ATXplained

Subscribe to the ATXplained podcast on iTunes, on Google Play or your favorite podcast app!  

We also have an ATXplained Facebook group for fans of the project!

Every day at KUT, we try to think about what you want to know. That’s what drives the decisions we make about the stories we tell. But we wanted to try an experiment to bring you, the audience, closer to the news and storytelling we do at KUT.

So we started our ATXplained project – a crowdsourced reporting project where we ask you what we should investigate and what stories you'd like us to tell. 

It's simple. You ask a question, we put it to a vote and, if your question gets chosen, a KUT reporter, with your help, will set out to try and answer that question.

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Gabriel C. Pérez / KUT

Ben Hamill was confused. Down the street from his house in Brentwood, a building was going up, and he and his wife couldn’t quite place what it was. It looked like an apartment or a condo, as far as they could tell, with floor-to-ceiling windows, some cubist-looking eaves and all the trappings of a typical condo. Then they put up a sign: STORAGE.

Gabriel C. Pérez / KUT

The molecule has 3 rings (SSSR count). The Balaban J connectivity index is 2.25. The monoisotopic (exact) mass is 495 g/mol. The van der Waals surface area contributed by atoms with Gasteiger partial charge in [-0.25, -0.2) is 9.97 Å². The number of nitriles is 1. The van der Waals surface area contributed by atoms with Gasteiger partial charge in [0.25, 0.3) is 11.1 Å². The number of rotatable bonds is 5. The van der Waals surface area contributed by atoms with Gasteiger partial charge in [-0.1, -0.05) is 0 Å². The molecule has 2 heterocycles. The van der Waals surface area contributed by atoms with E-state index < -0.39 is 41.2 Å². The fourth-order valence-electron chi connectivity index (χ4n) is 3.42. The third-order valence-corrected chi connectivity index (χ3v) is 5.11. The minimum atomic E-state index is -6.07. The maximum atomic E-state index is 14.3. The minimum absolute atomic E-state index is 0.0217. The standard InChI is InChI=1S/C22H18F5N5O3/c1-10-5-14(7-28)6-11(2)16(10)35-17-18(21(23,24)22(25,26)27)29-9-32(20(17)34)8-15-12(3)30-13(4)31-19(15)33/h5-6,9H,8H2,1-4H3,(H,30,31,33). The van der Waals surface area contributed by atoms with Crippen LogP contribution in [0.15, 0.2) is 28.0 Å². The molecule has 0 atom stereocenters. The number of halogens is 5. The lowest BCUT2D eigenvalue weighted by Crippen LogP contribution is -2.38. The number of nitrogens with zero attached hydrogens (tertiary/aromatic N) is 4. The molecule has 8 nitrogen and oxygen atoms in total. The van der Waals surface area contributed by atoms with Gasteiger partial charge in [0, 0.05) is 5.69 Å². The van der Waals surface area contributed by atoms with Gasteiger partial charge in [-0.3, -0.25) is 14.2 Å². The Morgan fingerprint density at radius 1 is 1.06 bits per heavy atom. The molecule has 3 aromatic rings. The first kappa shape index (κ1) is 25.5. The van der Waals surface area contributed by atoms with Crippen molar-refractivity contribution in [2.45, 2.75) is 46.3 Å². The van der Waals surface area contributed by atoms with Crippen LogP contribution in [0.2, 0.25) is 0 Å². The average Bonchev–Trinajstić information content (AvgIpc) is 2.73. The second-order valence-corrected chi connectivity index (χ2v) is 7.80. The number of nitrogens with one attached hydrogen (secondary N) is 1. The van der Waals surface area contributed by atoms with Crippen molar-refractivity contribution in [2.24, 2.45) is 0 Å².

The MoPac express lanes opened in 2017, years behind schedule, to offer a faster option for drivers willing to pay a toll. But what if you pay and the lane is no faster – or even slower – than the main lanes? 

Gabriel C. Pérez / KUT

On the floor of Austin airport, right by the baggage claim, there is a cryptic map made of terrazzo tile. It represents downtown Austin, but not quite as it is today. The story of how it came about reveals much about Austin’s past – and maybe its present.

Gabriel C. Pérez / KUT

If you’ve crossed the street at a handful of intersections in Austin recently, you may have noticed a new voice beckoning you to walk. It doesn’t sound like the typical robotic voiceover you may hear on a bus or at older crosswalks.

It got one of our listeners, Jenny Stirrat, curious.

Jorge Sanhueza-Lyon / KUT

When Eric Howard drives by the building at 4400 Shoal Creek Boulevard, he can’t help but think of Indiana Jones.

Specifically, the final shot of Raiders of the Lost Ark, when the U.S. government loads the Ark of the Covenant into a crate and then carts it off into a vast warehouse, presumably filled with similarly sequestered treasures.

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